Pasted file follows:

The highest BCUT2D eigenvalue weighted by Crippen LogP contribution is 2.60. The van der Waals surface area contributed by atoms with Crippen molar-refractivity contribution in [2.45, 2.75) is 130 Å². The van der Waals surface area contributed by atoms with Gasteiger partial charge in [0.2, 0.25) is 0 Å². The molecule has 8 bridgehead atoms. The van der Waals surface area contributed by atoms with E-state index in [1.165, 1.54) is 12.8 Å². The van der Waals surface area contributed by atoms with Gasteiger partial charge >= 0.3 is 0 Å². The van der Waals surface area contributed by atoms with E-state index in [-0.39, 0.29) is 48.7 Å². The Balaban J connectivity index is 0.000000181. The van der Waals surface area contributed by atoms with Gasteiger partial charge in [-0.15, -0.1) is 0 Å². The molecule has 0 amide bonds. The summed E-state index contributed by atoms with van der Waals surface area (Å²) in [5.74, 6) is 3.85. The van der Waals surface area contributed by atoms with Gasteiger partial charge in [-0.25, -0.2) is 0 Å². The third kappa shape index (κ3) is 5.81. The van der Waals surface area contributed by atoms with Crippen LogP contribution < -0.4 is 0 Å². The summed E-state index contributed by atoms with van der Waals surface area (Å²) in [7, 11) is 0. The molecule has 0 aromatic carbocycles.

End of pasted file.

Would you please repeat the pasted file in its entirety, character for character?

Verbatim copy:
The highest BCUT2D eigenvalue weighted by Crippen LogP contribution is 2.60. The van der Waals surface area contributed by atoms with Crippen molar-refractivity contribution in [2.45, 2.75) is 130 Å². The van der Waals surface area contributed by atoms with Gasteiger partial charge in [0.2, 0.25) is 0 Å². The molecule has 8 bridgehead atoms. The van der Waals surface area contributed by atoms with E-state index in [1.165, 1.54) is 12.8 Å². The van der Waals surface area contributed by atoms with Gasteiger partial charge >= 0.3 is 0 Å². The van der Waals surface area contributed by atoms with E-state index in [-0.39, 0.29) is 48.7 Å². The Balaban J connectivity index is 0.000000181. The van der Waals surface area contributed by atoms with Gasteiger partial charge in [-0.15, -0.1) is 0 Å². The molecule has 0 amide bonds. The summed E-state index contributed by atoms with van der Waals surface area (Å²) in [5.74, 6) is 3.85. The van der Waals surface area contributed by atoms with Gasteiger partial charge in [-0.25, -0.2) is 0 Å². The third kappa shape index (κ3) is 5.81. The van der Waals surface area contributed by atoms with Crippen LogP contribution < -0.4 is 0 Å². The summed E-state index contributed by atoms with van der Waals surface area (Å²) in [7, 11) is 0. The molecule has 0 aromatic carbocycles.